Tea chest

DATE: ca.1840 (made)
PLACE: India (made)
England (made) Silver mounts
MATERIALS AND TECHNIQUES: Rosewood with ivory inlay engraved with lac, silver mounts

This lockable tea chest was made in Vizagapatam, a busy trading port on the East coast of India. By the early 18th century, Vizagapatam craftsmen were producing Anglo-Indian export pieces densely decorated with ivory inlay. Although large-scale furniture was sometimes made at Vizagapatam, the greater part of the trade was in easily transportable wood objects, such as caddies, writing boxes and chests. Due to their inclusion of exotic materials and decorative appeal, Vizagapatam objects were often commissioned as gifts or tokens of esteem.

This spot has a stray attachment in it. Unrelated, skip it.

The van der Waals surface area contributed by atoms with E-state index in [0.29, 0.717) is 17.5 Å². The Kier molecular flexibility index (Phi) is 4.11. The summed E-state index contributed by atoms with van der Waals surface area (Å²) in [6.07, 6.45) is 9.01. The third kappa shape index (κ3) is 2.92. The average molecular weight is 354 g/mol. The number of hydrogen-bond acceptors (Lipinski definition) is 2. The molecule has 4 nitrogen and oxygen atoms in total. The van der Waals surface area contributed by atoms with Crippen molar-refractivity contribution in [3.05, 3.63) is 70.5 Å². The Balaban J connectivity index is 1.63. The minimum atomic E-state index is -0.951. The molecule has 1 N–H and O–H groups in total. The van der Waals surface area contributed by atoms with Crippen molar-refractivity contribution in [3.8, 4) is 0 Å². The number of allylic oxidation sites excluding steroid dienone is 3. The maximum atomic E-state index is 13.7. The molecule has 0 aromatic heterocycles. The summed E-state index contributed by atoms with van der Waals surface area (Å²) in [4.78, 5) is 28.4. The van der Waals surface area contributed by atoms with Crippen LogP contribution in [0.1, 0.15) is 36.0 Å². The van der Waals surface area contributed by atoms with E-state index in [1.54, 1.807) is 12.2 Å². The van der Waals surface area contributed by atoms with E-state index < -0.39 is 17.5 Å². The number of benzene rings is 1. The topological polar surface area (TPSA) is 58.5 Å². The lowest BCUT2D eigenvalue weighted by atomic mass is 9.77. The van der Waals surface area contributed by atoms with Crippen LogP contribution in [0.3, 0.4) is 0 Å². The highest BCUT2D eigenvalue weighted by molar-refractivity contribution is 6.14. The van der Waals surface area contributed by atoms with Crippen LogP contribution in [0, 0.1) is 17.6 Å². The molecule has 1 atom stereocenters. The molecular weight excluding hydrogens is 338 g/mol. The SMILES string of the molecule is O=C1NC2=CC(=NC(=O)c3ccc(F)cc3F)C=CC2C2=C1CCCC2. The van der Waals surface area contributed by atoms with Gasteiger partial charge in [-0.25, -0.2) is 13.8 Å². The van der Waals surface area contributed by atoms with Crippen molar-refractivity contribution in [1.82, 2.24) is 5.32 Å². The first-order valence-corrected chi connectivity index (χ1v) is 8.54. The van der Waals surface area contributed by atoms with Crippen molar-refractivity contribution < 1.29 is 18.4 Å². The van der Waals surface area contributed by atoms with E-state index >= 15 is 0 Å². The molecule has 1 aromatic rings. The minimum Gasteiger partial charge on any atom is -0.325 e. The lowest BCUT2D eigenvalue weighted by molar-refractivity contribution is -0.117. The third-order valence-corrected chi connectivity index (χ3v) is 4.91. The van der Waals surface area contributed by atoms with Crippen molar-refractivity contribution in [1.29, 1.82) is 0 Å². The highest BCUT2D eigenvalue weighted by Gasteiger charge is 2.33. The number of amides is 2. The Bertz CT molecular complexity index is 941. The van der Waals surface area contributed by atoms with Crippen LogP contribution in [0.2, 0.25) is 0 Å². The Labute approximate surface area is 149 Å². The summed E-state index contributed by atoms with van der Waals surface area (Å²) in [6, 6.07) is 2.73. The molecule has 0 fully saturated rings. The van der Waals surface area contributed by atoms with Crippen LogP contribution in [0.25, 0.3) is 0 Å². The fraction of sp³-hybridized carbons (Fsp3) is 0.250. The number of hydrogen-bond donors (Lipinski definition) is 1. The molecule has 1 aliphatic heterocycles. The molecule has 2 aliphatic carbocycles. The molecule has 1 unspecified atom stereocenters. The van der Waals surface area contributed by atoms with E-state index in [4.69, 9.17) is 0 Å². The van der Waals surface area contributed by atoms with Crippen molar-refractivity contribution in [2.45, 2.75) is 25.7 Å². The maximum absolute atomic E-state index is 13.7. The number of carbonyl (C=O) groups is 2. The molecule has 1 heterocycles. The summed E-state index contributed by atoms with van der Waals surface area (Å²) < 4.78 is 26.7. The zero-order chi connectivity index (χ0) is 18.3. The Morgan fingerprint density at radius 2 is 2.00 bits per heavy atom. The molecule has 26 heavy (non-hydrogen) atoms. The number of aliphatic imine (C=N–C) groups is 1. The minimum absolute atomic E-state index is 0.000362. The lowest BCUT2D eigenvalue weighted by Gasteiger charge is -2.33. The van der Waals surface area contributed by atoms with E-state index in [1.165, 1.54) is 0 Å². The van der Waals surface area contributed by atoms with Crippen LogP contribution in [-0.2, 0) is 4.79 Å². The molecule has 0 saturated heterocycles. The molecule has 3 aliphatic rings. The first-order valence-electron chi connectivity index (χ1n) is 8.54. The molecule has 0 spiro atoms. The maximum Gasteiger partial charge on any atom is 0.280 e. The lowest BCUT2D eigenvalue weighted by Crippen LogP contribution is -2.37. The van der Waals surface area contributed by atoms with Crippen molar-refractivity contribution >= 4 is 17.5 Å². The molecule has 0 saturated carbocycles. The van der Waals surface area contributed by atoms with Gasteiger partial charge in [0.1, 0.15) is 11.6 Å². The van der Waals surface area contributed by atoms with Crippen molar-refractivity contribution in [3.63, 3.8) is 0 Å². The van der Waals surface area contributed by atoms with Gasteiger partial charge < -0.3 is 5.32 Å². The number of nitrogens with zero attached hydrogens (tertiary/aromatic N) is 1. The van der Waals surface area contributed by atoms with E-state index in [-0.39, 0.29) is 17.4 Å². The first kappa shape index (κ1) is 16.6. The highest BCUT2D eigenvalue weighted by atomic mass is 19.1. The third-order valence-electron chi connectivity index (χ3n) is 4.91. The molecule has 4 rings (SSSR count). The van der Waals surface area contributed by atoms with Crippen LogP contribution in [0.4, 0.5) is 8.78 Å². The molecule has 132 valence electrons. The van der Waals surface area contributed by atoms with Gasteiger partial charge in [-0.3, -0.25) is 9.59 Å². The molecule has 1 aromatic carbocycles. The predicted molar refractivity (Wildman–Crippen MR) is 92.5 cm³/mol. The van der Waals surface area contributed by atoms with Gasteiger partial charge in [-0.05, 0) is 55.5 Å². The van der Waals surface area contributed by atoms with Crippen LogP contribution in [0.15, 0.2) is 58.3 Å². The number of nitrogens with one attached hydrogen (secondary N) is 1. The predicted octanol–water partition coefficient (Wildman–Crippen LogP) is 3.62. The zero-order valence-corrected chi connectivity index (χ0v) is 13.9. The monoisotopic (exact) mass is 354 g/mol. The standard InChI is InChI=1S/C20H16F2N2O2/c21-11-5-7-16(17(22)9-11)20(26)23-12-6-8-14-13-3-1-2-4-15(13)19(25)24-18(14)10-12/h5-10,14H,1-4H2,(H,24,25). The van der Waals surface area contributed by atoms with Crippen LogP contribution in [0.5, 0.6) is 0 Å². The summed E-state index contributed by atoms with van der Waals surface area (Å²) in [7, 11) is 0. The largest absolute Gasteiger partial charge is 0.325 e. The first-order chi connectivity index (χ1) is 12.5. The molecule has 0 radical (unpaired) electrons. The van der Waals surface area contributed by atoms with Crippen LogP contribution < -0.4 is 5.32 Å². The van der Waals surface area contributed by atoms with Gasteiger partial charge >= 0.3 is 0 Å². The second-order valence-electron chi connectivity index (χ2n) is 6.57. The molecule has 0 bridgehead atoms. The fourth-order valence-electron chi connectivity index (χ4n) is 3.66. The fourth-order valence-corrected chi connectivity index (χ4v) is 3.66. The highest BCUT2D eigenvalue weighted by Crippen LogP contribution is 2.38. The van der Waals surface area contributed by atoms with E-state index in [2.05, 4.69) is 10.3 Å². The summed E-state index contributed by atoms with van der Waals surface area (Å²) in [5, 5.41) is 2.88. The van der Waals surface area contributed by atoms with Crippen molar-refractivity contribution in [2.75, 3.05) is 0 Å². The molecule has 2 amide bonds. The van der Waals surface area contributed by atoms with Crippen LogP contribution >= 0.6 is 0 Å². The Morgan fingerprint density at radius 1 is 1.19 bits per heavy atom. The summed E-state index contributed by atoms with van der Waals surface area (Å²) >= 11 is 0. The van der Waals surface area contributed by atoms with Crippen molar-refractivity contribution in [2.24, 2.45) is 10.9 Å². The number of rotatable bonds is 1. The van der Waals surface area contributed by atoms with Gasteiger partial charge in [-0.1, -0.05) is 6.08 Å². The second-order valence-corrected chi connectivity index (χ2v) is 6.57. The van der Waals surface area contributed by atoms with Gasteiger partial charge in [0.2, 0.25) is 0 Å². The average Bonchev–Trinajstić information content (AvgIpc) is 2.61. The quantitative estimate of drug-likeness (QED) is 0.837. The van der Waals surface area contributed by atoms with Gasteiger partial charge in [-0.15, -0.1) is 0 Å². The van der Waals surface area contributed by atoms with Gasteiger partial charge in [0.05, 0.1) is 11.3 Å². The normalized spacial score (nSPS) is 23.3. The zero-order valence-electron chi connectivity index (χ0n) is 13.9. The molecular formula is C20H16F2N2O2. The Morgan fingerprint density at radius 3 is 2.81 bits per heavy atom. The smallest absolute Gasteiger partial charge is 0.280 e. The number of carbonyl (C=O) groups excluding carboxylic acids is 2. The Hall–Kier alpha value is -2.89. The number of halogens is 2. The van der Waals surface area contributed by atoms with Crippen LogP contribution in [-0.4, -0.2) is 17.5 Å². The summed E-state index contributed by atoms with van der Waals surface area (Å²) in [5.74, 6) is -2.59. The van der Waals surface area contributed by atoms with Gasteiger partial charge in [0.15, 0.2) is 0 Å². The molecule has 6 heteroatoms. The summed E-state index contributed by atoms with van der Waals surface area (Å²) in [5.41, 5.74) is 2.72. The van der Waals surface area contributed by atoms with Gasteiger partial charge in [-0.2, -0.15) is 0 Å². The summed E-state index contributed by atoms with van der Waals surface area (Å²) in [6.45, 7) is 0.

This tea chest is decorated with ivory inlay and engraved with lac to create the contrasting black details. The floral decoration is likely inspired by the style of textiles made in the same region. Rosewood was commonly used by Vizagapatam craftsmen, along with teak, padouk and ebony, as these woods were prized by the wealthy.